The magazine of Friedhelm Loh Group

The magazine of Friedhelm Loh Group

New IT infrastructure at tyre manufacturing company


A fire breaks out in the data centre – firefighters arrive on the scene and turn on their hoses. Within a matter of seconds, servers and IT infrastructure are all deluged with water – it’s an image IT administrators aren’t keen to dwell on. At Ralf Bohle, there’s no chance of flames taking hold in the server room. The Schwalbe bicycle tyre manufacturer has made safety and security a priority and opted for IT infrastructure from Rittal.

Text Patricia Späth ––– Photography

Peter Marszelewski, Head of IT at Ralf Bohle GmbH, gives a rueful smile as he recalls his bike trip from Garmisch-Partenkirchen in southern Germany to Riva del Garda in northern Italy last summer. Almost at his destination, he had a fall after a heavy downpour on a singletrack trail. There was some good news, however – his head was uninjured. This passionate cyclist wouldn’t dream of setting off on his bike without wearing a helmet. And in his role as Head of IT at the German company that revolutionised the bicycle tyre market with its “Schwalbe” brand, Marszelewski isn’t prepared to entertain any compromise when it comes to the safety and security of the corporate IT infrastructure either. 

“You don’t let just anybody build you a server room – you get in touch with Rittal.”

Peter Marszelewski,
Head of IT
Ralf Bohle GmbH


With its server room that had grown over time, the company had been on slightly shaky ground. However, when the decision was taken to build new headquarters at the company’s Reichshof site and allocate a dedicated space to a data centre, this opened up a whole range of completely new options to Marszelewski and his team. It didn’t take long to draw up the requirements – there was to be no compromise when it came to the safety and security of the new data centre. “Our international sales offices are also connected to the IT infrastructure here at the Reichshof site, so any outage would have devastating consequences,” says Marszelewski as he sums up the challenge involved. “It wouldn’t be possible to place orders via the ERP system, for example, and there would be no access to the online shop. And, after all, who can manage without their bike tyres?” he says with a grin. The application for the warehouse management system also operates via the data centre, and is a centralised service for the sites in Germany, the Netherlands and the UK. Customers, who include both well-known bike manufacturers and smaller bicycle retailers, order directly from Ralf Bohle and are keen to receive their goods as quickly as possible. Forklift trucks that are connected to the warehouse management system by means of WLAN are an important interface in the supply chain. The system sends information directly to the cab of the forklift truck. This tells the driver which rack they need to drive to in order to pick up the goods.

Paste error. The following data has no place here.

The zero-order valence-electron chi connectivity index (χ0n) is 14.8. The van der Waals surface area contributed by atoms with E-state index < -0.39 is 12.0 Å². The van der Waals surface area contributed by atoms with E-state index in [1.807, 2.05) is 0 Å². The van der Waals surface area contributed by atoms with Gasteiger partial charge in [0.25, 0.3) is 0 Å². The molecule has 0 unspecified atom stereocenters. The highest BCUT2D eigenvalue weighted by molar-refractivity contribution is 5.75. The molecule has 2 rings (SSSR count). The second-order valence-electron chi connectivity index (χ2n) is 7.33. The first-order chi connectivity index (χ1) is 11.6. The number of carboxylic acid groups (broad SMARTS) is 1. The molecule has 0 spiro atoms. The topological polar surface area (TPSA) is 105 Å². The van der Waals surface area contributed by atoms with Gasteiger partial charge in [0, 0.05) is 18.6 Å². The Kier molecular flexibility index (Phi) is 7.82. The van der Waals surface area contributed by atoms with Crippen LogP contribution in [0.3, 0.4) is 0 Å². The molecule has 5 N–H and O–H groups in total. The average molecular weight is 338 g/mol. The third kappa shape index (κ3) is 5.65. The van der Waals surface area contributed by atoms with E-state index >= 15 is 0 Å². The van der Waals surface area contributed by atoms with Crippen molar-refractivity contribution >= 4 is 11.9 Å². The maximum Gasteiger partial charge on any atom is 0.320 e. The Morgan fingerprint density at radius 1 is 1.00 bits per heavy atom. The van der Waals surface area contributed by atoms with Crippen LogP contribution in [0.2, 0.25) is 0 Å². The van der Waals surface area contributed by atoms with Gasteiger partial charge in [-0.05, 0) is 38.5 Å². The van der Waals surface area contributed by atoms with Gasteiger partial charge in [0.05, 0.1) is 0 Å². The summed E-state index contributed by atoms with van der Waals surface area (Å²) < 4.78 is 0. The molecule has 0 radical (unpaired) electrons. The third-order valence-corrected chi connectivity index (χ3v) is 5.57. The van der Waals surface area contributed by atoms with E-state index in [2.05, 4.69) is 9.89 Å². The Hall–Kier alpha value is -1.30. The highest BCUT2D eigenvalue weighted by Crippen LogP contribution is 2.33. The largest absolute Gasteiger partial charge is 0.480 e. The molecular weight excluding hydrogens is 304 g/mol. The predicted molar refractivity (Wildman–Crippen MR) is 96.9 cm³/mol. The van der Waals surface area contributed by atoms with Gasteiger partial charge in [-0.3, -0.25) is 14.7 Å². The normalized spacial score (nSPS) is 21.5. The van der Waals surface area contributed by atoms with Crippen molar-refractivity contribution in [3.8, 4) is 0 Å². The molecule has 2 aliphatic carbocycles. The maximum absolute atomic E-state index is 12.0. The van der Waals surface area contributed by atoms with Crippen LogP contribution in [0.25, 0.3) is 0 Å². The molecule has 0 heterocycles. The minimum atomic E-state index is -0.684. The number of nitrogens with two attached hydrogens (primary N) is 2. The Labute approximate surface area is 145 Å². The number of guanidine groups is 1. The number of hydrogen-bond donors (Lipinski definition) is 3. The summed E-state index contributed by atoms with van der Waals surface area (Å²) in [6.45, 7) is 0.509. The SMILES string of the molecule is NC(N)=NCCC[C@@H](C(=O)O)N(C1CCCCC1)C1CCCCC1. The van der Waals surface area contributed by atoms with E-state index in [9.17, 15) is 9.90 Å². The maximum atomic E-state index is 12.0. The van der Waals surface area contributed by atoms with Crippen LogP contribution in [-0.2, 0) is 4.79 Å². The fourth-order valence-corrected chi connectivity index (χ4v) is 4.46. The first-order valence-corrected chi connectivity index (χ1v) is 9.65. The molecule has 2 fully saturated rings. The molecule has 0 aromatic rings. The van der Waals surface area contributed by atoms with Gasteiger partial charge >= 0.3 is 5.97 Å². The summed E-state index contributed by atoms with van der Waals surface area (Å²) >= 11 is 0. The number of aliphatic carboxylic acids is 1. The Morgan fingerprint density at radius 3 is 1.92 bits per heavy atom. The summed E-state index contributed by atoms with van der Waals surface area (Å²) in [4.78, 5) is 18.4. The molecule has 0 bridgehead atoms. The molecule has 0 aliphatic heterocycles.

Thinking ahead: The data centre is ideally equipped for the next ten years and can be expanded at any time by adding more IT racks. 

Following a visit to another company in the local area, Marszelewski was in no doubt that the IT infrastructure needed to be housed in a security room. A dedicated space in the new building had been allocated to the data centre. The data centre was designed to allow for growth, especially since the Head of IT had reduced the previous 45 servers to just seven by means of virtualisation. Some 50 percent of the eight racks now available are standing empty, ready to be put into service if the company experiences the same kind of huge growth it has over recent years. A further eight racks can be added to the security room at any time.


Another reason why the company decided to opt for a Rittal security room was because it wanted to install an oxygen reduction system – and this calls for a wellsealed room. The system keeps the oxygen level in the data centre between 14 and 15 percent, which prevents fire from breaking out in the first place. In normal environments, oxygen levels are around 21 percent – and everybody is familiar with the experiment that involves placing a glass over a burning candle and watching the flame go out as soon as the remaining oxygen has been used up. “Protecting the data centre against fire was really important to me. Otherwise, if a fire did break out and we had to call the fire brigade, the servers would all be deluged with water in next to no time,” says Marszelewski, as he explains the decision to opt for an oxygen reduction system. “Admittedly, the low oxygen levels mean that accessing the data centre is a bit like an extreme mountaineering experience, but we only need to go in every four to six weeks. And when it is time to go in again, we always let a colleague know, so they can rescue us if necessary.” 



A high level of safety and security for the data centre was not the only item on the wish list – energy efficiency was another important consideration. An aisle containment solution consisting of door and ceiling elements ensures that warm and cold air cannot mix. This increases the efficiency of the climate control units. A Liquid Cooling Package Inline DX is used here. A neat trick with this solution is that the waste heat is used to heat the communal shower. It should come as no surprise that many members of staff at Ralf Bohle GmbH travel to work on two wheels. “Some colleagues cycle quite a few kilometres into work in the morning, so they need a shower when they get here,” explains Marszelewski. After recovering from his bruised ribs, he is now back in the saddle, too – with a new helmet, because safety is his priority, whether he’s on his bike or in the data centre.

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